Hypocalcemia: An Underrecognized Problem in Older Adults
This past week, I have had several patients with abnormal serum calcium levels, both high and low, and thought it would be a good idea to remind others about the problem of hypocalcemia. While hypercalcemia is not an infrequent finding in the older person, few physicians expect to see low calcium values. If they are noted on the laboratory results, they usually assume that they are due to low protein binding; total calcium levels are usually what have been measured. Patients with true hypocalcemia are not uncommon if one looks hard enough or sees patients in the setting of acute illness. In fact, one study reported that 70% of patients in a medical Intensive Care Unit had a low serum calcium level at some time during their admission.1 Of note, the exact cause of the hypocalcemia could be identified in only 45% of these cases. While it is not cost-effective to measure an ionized calcium on all patients, one must clearly recognize that this is the only way to truly measure the functional level of calcium in persons with low protein binding and may be a necessary test under certain circumstances.
There are many causes of hypocalcemia, including hypovitaminosis D, acute pancreatitis, rhabdomyolysis, massive tumor lysis, phosphate infusion, toxic shock syndrome, acute severe sepsis, alkalosis, “hungry bone syndrome” (post-parathyroidectomy), anticalcemic/osteoporosis agents such as bisphosphonates, antineoplastic agents (eg, doxorubicin, cisplatinum), ketoconazole, pentamidine, hypomagnesemia, blood transfusions, hyperphosphatemia, hypoparathyroidism, and even cancer, especially prostate and breast. While most only consider a malignancy when they have a patient with hypercalcemia, both prostate and breast cancer in the setting of osteoblastic metastases have been associated with this finding.
So, the next time you see a low serum calcium level, please do not assume it is an error or due to low protein binding. Determine whether there is an albumin to evaluate; remember that for every 1.0 gram the serum albumin level is below normal, you can add 0.8 grams of calcium to the measured total serum calcium level. See if this improves the serum calcium to normal. If there is any doubt, you will need to obtain an ionized calcium level. Clinically, you can look for a prolonged QT interval on the electrocardiogram and see if the patient exhibits a Trousseau or Chvostek sign; these are evidence of low levels affecting physiological function and must be taken seriously. Very low levels may be associated with ventricular arrhythmias, elevated blood pressure, tetany, laryngospasm, and even seizures. Treat hypocalcemia with calcium, and correct the underlying pathology if identified. Monitor serum levels, and ask for assistance if you are not sure how best to proceed.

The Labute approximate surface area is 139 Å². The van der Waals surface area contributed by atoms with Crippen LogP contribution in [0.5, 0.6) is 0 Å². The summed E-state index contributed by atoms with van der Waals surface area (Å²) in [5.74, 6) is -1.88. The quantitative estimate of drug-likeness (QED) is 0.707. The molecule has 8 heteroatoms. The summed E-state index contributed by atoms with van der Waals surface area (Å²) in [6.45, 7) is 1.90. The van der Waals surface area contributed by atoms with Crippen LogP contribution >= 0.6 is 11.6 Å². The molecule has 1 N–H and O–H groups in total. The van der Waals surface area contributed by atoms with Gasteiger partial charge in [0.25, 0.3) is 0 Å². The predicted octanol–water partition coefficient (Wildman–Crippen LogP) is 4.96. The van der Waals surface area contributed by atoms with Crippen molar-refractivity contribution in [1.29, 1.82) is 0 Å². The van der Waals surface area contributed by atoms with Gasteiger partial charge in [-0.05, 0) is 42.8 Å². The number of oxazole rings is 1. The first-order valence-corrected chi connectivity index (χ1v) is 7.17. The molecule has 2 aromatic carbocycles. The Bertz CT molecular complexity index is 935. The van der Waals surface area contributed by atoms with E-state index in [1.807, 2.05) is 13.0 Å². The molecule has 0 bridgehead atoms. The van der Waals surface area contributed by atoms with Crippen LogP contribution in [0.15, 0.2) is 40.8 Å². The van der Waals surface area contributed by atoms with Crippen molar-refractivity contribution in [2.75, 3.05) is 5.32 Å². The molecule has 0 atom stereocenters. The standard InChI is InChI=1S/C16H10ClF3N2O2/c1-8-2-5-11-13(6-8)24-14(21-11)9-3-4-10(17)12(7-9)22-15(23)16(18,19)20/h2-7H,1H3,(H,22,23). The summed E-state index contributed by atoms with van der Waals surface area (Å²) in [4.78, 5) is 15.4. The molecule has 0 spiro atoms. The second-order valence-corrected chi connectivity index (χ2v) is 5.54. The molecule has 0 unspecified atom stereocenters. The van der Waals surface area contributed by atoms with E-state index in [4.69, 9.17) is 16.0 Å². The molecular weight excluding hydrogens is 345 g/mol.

I hope you will be on the lookout for this potentially life-threatening problem.
Dr. Gambert is Professor of Medicine and Associate Chair for Clinical Program Development, Co-Director, Division of Gerontology and Geriatric Medicine, Department of Medicine, University of Maryland School of Medicine, Director, Geriatric Medicine, University of Maryland Medical Center and R Adams Cowley Shock Trauma Center, and Professor of Medicine, Division of Gerontology and Geriatric Medicine, Johns Hopkins University School of Medicine, Baltimore, MD.
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1. Desai TK, Carlson RW, Geheb MA. Prevalence and clinical implications of hypocalcemia in acutely ill patients in a medical intensive care setting. Am J Med 1988;84:209-214.